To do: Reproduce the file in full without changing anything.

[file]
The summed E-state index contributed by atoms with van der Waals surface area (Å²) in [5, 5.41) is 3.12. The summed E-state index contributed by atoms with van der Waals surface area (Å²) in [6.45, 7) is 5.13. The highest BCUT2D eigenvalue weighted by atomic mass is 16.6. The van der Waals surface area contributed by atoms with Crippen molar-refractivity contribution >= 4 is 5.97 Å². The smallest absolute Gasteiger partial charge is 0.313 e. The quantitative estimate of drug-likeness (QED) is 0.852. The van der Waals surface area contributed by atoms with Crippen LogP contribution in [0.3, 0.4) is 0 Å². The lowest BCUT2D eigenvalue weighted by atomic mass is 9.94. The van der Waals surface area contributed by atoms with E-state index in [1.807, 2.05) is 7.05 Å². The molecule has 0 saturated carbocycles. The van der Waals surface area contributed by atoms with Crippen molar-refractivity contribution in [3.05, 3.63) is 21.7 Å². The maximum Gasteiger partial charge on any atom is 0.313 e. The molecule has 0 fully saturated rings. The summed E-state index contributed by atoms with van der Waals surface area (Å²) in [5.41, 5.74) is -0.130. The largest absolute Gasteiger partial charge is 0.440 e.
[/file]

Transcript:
The summed E-state index contributed by atoms with van der Waals surface area (Å²) in [5, 5.41) is 3.12. The summed E-state index contributed by atoms with van der Waals surface area (Å²) in [6.45, 7) is 5.13. The highest BCUT2D eigenvalue weighted by atomic mass is 16.6. The van der Waals surface area contributed by atoms with Crippen molar-refractivity contribution >= 4 is 5.97 Å². The smallest absolute Gasteiger partial charge is 0.313 e. The quantitative estimate of drug-likeness (QED) is 0.852. The van der Waals surface area contributed by atoms with Crippen LogP contribution in [0.3, 0.4) is 0 Å². The lowest BCUT2D eigenvalue weighted by atomic mass is 9.94. The van der Waals surface area contributed by atoms with E-state index in [1.807, 2.05) is 7.05 Å². The molecule has 0 saturated carbocycles. The van der Waals surface area contributed by atoms with Crippen molar-refractivity contribution in [3.05, 3.63) is 21.7 Å². The maximum Gasteiger partial charge on any atom is 0.313 e. The molecule has 0 fully saturated rings. The summed E-state index contributed by atoms with van der Waals surface area (Å²) in [5.41, 5.74) is -0.130. The largest absolute Gasteiger partial charge is 0.440 e.